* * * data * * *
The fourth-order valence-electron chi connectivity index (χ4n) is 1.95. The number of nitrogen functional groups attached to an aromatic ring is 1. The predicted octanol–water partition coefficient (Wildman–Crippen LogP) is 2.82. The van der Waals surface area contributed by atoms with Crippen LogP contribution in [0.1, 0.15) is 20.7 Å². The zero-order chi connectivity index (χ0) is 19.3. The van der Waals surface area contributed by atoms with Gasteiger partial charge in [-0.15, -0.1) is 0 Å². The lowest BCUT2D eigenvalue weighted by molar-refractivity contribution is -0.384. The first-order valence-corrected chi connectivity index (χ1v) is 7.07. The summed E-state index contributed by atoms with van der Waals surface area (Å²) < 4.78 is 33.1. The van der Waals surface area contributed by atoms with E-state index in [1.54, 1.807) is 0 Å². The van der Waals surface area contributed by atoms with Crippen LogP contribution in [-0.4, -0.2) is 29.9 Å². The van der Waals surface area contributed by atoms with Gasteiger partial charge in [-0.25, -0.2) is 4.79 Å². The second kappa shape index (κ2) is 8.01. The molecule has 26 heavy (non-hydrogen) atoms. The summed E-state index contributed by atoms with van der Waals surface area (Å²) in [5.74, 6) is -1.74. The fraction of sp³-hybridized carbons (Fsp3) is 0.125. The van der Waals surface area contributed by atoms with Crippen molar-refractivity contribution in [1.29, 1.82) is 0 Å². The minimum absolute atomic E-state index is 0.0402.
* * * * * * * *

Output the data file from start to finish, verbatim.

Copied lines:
The fourth-order valence-electron chi connectivity index (χ4n) is 1.95. The number of nitrogen functional groups attached to an aromatic ring is 1. The predicted octanol–water partition coefficient (Wildman–Crippen LogP) is 2.82. The van der Waals surface area contributed by atoms with Crippen LogP contribution in [0.1, 0.15) is 20.7 Å². The zero-order chi connectivity index (χ0) is 19.3. The van der Waals surface area contributed by atoms with Gasteiger partial charge in [-0.15, -0.1) is 0 Å². The lowest BCUT2D eigenvalue weighted by molar-refractivity contribution is -0.384. The first-order valence-corrected chi connectivity index (χ1v) is 7.07. The summed E-state index contributed by atoms with van der Waals surface area (Å²) < 4.78 is 33.1. The van der Waals surface area contributed by atoms with E-state index in [1.54, 1.807) is 0 Å². The van der Waals surface area contributed by atoms with Crippen LogP contribution in [-0.4, -0.2) is 29.9 Å². The van der Waals surface area contributed by atoms with Gasteiger partial charge in [-0.25, -0.2) is 4.79 Å². The second kappa shape index (κ2) is 8.01. The molecule has 26 heavy (non-hydrogen) atoms. The summed E-state index contributed by atoms with van der Waals surface area (Å²) in [5.74, 6) is -1.74. The fraction of sp³-hybridized carbons (Fsp3) is 0.125. The van der Waals surface area contributed by atoms with Crippen molar-refractivity contribution in [1.29, 1.82) is 0 Å². The minimum absolute atomic E-state index is 0.0402.